Andrew Revkin has an interesting post on dot.earth. It’s common to talk (as I sort-of did back here) as if cheap energy solves, if not everything, all the big stuff. But might it just bring more problems in its wake — perhaps by pushing the human population so high that much of the rest of the natural world is pushed out, or perhaps through some other dire and unforeseen consequence? Andy:
On a finite planet, where would limitless energy, combined with humanity’s infinite aspirations, take us? This leads to a question that’s been touched on here periodically. Does a shift in values and aspirations have to accompany the technological leaps that will assuredly be made in the coming decades?
There have been heaps of warnings for a very long time about unintended consequences from a rush to new technologies. (If you haven’t read Bill Joy’s 2000 essay for Wired, “Why the Future Doesn’t Need Us,” I encourage you to do so — possibly with a stiff drink nearby.)
Jesse Ausubel of Rockefeller University has often asserted that technological advances will inevitably lead to more space for nature, allowing forests to expand, fisheries to rebuild and the last refuges for wild things to persist. But others warn that creeping deterioration of the world’s biological patrimony is happening in parallel with our creeping disinterest in the diversity of life and ecosystems. As Edward O. Wilson explained here in laying out “Wilson’s Law,” if we focus too much on the physical infrastructure that sustains us, without sustaining the planet’s variegated veneer of life, we’re in deep trouble.
It probably won’t surprise readers that with various caveats I am more of the Ausubel opinion. I don’t think that higher standards of living necessarily correlate with worse environmental outcomes. And I don’t think energy breakthroughs will have the same sort of demographic effect that fossil fuelled modernioty has But I am aware that it is an inductive argument. The history of the past few centuries suggests that the phenomenon of the demographic transition is real: from a situation where birth rates and death rates are both high, you move to a situation where death rates drop (leading to an expansion of the population) that is followed after a lag by a period where birth rates drop, too, and the population thus stabilises.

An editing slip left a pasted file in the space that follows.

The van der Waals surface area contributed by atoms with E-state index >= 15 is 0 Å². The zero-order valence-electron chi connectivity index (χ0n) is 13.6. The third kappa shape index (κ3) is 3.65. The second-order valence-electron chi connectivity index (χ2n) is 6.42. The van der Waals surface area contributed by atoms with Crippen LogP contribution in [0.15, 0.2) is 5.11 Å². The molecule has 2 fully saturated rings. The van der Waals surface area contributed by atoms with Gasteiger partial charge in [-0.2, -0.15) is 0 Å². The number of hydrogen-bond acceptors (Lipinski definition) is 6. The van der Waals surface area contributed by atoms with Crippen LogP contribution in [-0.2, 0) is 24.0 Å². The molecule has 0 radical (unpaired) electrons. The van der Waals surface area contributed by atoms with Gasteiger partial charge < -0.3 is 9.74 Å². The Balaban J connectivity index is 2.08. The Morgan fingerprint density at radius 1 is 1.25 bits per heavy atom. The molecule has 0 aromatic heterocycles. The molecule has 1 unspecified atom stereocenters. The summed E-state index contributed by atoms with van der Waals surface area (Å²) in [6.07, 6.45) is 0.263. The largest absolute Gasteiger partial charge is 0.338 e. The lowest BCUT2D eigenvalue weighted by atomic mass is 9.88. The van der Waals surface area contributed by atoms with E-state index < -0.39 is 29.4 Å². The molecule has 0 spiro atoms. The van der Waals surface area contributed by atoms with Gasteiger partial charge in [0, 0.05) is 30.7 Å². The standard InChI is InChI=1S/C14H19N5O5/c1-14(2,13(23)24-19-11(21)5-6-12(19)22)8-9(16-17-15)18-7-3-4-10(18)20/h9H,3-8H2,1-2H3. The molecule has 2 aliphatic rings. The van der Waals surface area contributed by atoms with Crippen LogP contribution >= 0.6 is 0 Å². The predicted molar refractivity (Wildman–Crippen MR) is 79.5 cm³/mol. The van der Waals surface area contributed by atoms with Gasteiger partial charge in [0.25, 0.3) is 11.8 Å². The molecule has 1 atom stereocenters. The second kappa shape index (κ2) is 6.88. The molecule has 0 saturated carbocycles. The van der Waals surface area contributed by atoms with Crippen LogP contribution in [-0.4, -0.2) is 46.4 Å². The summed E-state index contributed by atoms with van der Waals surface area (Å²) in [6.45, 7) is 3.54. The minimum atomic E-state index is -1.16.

It seems likely to me that in the near term world population is going to play out this way, and that after nearly three doublings in the past few centuries we have less than a single doubling left to go. I don’t think a massive influx of clean energy will change that and lead to the sort of growth seen during the fossil-fuel era again. The precise height of the plateau, though, remains unknown, and important: things are probably a lot easier with a world of nine billion than of twelve billion.
And that which might lie in wait further on down the x axis should also give us some pause. It’s a bit end-of-history to think that humanity goes through millennia of premodernity, a couple of centuries of transition and population growth and then millennia of postindustrial population stasis, end of. This seems to be demographics a la Christopher Robin: “Now we are six we’re as clever as clever, and we think we’ll stay six for ever and ever”.
Not that any of this matters, people will say, if the planet’s carrying capacity is surpassed over the long term. But how many people the world can support depends on how they live and what technologies they live with: applying a simplistic ecological notion of carrying capacity that doesn’t take differential attitudes and technologies into account makes littlesense. Humans need to understand the environment and the ecosystem services it offers a lot better, but not so that they can discover some set-in-stone carrying capacity and adapt to it. They need to do it to understand how to engineer and sustain a carrying capacity that suits, within the limits of what is possible.
Which brings us to “Wilson’s law” , which Andy has quoted E O Wilson as defining thus:
If you save the living environment, the biodiversity that we have left, you will also automatically save the physical environment, too. If you only save the physical environment, you will ultimately lose both.
I can’t make up my mind whether this is trivial or obtuse, and I haven’t seen the argument that Wilson makes to back it up. The first part seems true by inspection, in that saving “the living environment” would necessarily entail massive action on the physical-environment side (curbing climate change). The second part sounds like something that Wilson would like to be true and that might be true but that can’t be proved true. A priori it seems unlikely that the current living environment is uniquely capable of providing non-substitutable ecosystem services without which the physical environment collapses, taking humanity with it. Other biospheres — perhaps differently or more simply arranged — might do as well. They might have less resilience, but a lack of resilience isn’t the same as certain doom, especially when there is active observation and course correction going on.
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